As the world marks the 20th World Day against the Use of the Death Penalty with the theme “Death Penalty: A road paved with Torture”, two human rights NGOs, the Legal Defence & Assistance Project (LEDAP) and Human Rights Law Service (HURILAWS) call on the Nigerian government to put an end to the use of death penalty or limit its use to the most heinous crimes.

Imposing the death sentence on offenders has not reduced violent crimes, but has rather exposed the State to the high possibility of convicting and executing innocent persons.

At the end of a virtual forum convened by LEDAP and HURILAWS in collaboration with the National Human Rights Commission today, the participants urged government at federal and state levels, in the meantime, to urgently introduce official moratorium on death sentencing and execution, and improve the conditions of detentions of death row inmates. The conditions under which prisoners sentenced to death are kept in correctional centers are very deplorable, inhuman and degrading.

The imposition of death sentence and its execution involve processes that constitute torture, cruel, inhuman and degrading treatment. In nearly all jurisdictions of the common law world, the courts have found that use of the death penalty, and its method of execution, always amount to torture. According to Collins Okeke, Program Director of HURILAWS: ‘No one, not even the State, has the right to take life. There is no justification for continued use of death penalty in Nigeria, especially, when it has no deterrence effect on offenders’

In this year event marking the World Day against the use of death penalty, the theme focuses on the death penalty as torture. All aspect of the death sentencing and its execution, no matter how heinous the crime may be or the public outcry against violent crimes, are paved with torture.

Our findings revealed that death row prisoners are subjected to two distinct punishments: the death sentence itself and the prolonged years of living in inhumane conditions that include poor health care, overcrowding, poor feeding and poor medical attention. Prisoners on death-row live in a state of constant uncertainty over their possible date of execution. For some death-row prisoners, the anxiety results in a sharp deterioration in their mental and emotional wellbeing. This manifested in the case of Olatunji Olaide, who was exonerated by the Court of Appeal in 2018 after spending 24 years on death row. Olatunji died shortly after his release from prison due to his terrible ill health and untreated eye condition from prolonged detention. The case of Mr Samuel Adebayo (53) was exonerated in February 2022 after 15 years on death row, for an offence he didn’t commit. He is left without hope to restart his life having lost everything including his health and family. So are the over 1,300 death row prisoners in Nigeria.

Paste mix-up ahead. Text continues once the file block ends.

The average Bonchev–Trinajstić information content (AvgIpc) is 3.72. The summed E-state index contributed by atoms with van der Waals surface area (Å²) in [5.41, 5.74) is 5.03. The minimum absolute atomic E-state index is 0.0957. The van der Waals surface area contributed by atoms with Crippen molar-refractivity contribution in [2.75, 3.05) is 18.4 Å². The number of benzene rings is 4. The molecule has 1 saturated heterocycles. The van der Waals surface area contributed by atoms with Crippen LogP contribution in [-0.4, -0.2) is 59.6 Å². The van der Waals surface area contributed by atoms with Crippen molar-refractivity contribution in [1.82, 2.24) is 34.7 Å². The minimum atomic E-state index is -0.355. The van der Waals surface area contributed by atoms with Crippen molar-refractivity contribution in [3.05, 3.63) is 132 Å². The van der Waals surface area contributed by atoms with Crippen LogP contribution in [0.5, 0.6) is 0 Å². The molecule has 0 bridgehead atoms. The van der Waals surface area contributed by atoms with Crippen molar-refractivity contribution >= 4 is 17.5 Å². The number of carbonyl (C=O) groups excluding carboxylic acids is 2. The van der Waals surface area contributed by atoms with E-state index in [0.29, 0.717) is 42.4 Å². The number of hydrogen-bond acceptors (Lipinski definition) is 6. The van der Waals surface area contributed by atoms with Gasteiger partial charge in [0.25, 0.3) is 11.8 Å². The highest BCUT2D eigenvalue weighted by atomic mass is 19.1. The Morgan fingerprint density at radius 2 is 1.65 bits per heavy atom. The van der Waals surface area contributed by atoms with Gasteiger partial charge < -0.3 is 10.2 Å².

LEDAP and HURILAWS are particularly worried that the appalling prison conditions have serious damaging effects on the mental and physical health of the inmates. These conditions further infringe on their constitutional rights, particularly right to human dignity and freedom from torture, cruel, inhuman or degrading treatment. LEDAP and HURILAWS believe that the human rights of death row inmates should be protected at all times. The dignity of the human person must be preserved, both within and outside the prison walls. According to Pamela Okoroigwe, Executive Program Director at LEDAP, ‘in so far as death penalty is disproportionately and discriminatorily applied mainly to the poor and disadvantaged people, it should be abolished. A federal government’s panel on death penalty stated in its report in 2004 that a justice system that cannot give justice should not take life. This conclusion is correct today as it was in 2004. There should be immediate moratorium on use of death sentence at federal and state levels’

LEDAP and HURILAWS therefore call on the Nigerian Government to respect the sanctity of life, by taking immediate steps to abolish death penalty and replace same with term of years or life imprisonment. In the meantime, the Government should provide the necessary infrastructure and facilities needed to cater for the welfare of death row prisoners.

Pamela Okoroigwe
Executive Programmes Director
For: Legal Defence and Assistance Project (LEDAP)

Collins Okeke
Program Director
For: The Human Rights Law Service (HURILAWS)

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